To compare words to equations, imagine comparing a painting of Earth to a Google map. No matter how well executed, the painting is rough and inaccurate. When you zoom in on it, you don’t see any new geographic details. By contrast, the farther you zoom into a Google map, the more interesting details you see. It is the same way with an equation. This book is an attempt to help the reader through that process, to see the ”Google Maps” version of mathematics rather than the caricature version that popular culture presents us.

I also wrote this book because I wanted to write a mathematics book! My first book (The Big Splat, or How Our Moon Came to Be) was about a subject that I had no special training in when I began the project. It was a great way to exercise and develop my journalistic muscles. For my second book, I wanted to write about something that I already knew a lot about. This allowed me to write from a much more personal point of view, rather than the dispassionate view of the journalist or historian.

What’s next?

In the short term, I am continuing to write a series of booklets for the American Mathematical Society called What’s Happening in the Mathematical Sciences. The next one in the series, volume 9, should come out early next year, and I am very busy with that and hoping that I can meet my deadline.

In the long term, I expect that at some point I will get to work on another trade book. I love writing the “What’s Happening” series, but I have to admit that it reaches a rather narrow audience. At this point I can only describe the broadest features of what I am looking for in my next mass market book. Having written one book “far from home” (about planetary science) and one “close to home” (about mathematics) I will probably venture “farther from home” again. But I may change that plan if The Universe in Zero Words is a big success, and if there seems to be a big demand for another mathematical book from me. I would also be interested in writing a book that takes place over a shorter time frame, because both of my previous books covered nearly the whole period of recorded history. There is something to be said for the classical unities of time, space, and action (although I would not interpret themtoo literally).

What’s exciting you at the moment?

Mostly the things I have written about most recently and the things I am writing about right now. That would include an article I wrote for Science magazine about robotic flapping birds, and a chapter I wrote for What’s Happening in the Mathematical Sciences about mathematical algorithms to solve Rubik’s cube. An interesting thing that they had in common was that for the first time I found myself using YouTube as a research tool! There is an absolutely amazing video on YouTube of one of the new robotic birds, designed by a German company called Festo, flying over the audience at a TED conference in Edinburgh. You should look it up if you haven’t seen it. And there are many, many amazing videos on YouTube of “speedcubers” — people who solve Rubik’s cube as quickly as possible. Some use their hands, some use their feet, some do it blindfolded! The current world record for solving Rubik’s cube (by a human) is 5.66 seconds. I don’t know about you, but I can’t even unlock the door to my house in 5.66 seconds!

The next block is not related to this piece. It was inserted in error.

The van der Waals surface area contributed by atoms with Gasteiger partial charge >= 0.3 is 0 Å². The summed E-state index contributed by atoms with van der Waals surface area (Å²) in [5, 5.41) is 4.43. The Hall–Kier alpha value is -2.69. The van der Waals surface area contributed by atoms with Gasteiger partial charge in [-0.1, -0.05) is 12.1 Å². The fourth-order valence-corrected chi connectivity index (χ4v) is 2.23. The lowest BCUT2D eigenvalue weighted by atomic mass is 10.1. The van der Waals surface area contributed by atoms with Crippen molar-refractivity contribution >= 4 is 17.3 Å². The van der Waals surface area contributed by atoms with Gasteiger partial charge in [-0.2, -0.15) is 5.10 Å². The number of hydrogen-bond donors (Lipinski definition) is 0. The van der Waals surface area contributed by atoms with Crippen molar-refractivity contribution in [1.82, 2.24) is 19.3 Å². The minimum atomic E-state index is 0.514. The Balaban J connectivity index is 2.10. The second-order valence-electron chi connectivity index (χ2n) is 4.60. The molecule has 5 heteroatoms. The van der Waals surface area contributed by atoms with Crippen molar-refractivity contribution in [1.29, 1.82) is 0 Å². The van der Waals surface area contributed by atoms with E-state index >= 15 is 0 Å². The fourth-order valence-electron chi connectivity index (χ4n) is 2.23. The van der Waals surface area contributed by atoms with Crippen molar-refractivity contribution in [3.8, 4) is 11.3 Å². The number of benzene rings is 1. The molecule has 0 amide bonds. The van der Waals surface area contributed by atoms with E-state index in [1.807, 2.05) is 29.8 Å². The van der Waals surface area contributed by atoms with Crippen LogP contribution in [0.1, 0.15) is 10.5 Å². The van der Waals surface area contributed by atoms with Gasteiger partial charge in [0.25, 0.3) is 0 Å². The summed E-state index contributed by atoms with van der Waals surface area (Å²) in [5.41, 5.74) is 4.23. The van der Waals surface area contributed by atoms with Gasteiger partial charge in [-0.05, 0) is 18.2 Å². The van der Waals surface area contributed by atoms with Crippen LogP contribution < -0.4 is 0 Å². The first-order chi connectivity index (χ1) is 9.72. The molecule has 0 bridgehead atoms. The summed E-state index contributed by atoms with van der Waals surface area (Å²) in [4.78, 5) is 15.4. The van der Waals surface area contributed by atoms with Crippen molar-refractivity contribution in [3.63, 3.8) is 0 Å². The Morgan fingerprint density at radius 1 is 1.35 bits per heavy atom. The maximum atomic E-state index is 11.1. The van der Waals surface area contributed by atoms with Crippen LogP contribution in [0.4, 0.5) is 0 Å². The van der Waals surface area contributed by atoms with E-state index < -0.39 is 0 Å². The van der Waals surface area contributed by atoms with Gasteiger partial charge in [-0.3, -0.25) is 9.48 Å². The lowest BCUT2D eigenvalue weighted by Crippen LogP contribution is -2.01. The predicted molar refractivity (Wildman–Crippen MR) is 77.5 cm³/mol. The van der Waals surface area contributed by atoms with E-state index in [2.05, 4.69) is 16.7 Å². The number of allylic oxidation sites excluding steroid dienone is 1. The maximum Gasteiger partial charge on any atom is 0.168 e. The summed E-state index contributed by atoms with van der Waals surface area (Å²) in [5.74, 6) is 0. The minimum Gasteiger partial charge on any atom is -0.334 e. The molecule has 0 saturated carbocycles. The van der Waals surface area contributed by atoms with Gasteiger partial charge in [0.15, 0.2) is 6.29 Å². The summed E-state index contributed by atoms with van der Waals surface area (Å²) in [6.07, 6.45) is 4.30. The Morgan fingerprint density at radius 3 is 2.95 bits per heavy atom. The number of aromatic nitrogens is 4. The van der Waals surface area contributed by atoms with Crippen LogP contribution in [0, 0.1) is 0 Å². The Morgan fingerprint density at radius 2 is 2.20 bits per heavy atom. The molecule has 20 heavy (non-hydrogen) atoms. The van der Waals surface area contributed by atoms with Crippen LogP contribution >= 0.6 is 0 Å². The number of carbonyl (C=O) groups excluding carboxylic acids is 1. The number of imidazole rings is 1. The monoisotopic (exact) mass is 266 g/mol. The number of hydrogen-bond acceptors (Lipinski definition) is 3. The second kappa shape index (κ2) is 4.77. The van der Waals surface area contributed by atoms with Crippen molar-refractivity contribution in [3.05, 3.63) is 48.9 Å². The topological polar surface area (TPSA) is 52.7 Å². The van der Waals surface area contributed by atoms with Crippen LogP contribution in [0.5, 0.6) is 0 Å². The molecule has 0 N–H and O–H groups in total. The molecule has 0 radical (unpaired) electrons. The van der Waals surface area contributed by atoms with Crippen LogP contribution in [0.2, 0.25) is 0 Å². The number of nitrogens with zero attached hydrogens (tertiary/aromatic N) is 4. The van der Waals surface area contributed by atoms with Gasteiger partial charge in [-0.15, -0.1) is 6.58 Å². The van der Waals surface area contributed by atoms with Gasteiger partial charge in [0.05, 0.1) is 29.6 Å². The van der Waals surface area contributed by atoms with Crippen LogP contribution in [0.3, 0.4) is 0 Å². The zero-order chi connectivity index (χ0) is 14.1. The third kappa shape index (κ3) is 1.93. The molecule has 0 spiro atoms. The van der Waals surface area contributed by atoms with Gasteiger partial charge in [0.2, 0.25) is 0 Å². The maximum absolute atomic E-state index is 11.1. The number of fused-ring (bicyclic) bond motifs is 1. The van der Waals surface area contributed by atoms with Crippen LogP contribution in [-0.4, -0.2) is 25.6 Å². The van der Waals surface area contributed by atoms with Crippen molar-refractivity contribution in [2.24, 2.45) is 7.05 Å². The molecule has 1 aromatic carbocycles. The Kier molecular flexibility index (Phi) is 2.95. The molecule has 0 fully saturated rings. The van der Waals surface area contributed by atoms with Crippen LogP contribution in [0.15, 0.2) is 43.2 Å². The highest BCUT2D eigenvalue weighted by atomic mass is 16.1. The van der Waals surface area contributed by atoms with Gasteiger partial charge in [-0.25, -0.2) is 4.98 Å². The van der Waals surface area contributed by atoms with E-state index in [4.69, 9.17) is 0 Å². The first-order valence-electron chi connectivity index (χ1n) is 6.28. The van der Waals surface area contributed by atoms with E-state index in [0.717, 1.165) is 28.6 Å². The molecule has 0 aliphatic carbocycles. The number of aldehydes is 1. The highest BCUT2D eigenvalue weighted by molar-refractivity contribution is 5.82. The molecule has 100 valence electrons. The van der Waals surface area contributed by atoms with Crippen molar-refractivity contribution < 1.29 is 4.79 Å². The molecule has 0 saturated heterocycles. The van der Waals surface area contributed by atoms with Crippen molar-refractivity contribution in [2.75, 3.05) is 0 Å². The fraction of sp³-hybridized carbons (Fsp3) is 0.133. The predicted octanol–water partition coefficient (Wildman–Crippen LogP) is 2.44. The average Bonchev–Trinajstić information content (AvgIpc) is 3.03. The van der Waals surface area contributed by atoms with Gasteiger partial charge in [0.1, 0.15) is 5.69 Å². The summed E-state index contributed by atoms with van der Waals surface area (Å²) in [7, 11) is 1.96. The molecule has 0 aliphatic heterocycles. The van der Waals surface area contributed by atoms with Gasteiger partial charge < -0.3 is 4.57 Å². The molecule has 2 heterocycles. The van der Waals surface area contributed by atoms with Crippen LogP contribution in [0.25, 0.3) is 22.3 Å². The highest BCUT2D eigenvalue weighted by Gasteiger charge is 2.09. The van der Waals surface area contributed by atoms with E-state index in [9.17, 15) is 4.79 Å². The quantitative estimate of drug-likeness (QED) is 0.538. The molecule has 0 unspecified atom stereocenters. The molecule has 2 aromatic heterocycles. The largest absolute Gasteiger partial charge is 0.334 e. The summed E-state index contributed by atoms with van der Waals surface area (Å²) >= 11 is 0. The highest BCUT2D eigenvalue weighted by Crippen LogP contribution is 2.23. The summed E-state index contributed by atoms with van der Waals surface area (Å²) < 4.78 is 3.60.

This interview was first published on 25th May 2012 on Popular Science. For more interviews like this as well as book reviews on popular science and maths titles, please visit www.popularscience.co.uk.

 

Could the EU learn a thing or two from Blackbeard?

“The idea that pirates were better at governing themselves than the European Union might seem a little surreal, unless you’re a very sceptical person when it comes to the EU. So prepare for your timbers to be shivered and your preconceptions of pirates to be swashbuckled. According to Peter Leeson, author of the Invisible Hook, a wordplay on Adam Smith’s invisible hand, pirates were quite a civilised bunch. When it came to governing themselves, that is.”

Ahoy Mateys! The Daily Reckoning posts a long article about the EU, drawing on ideas from The Invisible Hook by Peter Leeson. And since there’s nothing like a pirate economics book to bring out some wonderful imagery and piratical puns, this article is a must read. If your appetite is whetted, we’re happy to offer two ways to dip further into the material:

The Secrets of Pirate Management is a new Princeton Shorts that distills important lessons that can apply to any enterprise, nautical or otherwise. This short e-book is available on internet retailers at a bonny low price and is an economical way to sample the book.

The Invisible Hook is the whole kit and kaboodle and is now available in paperback. You can further sample the book via a PDF excerpt on our web site.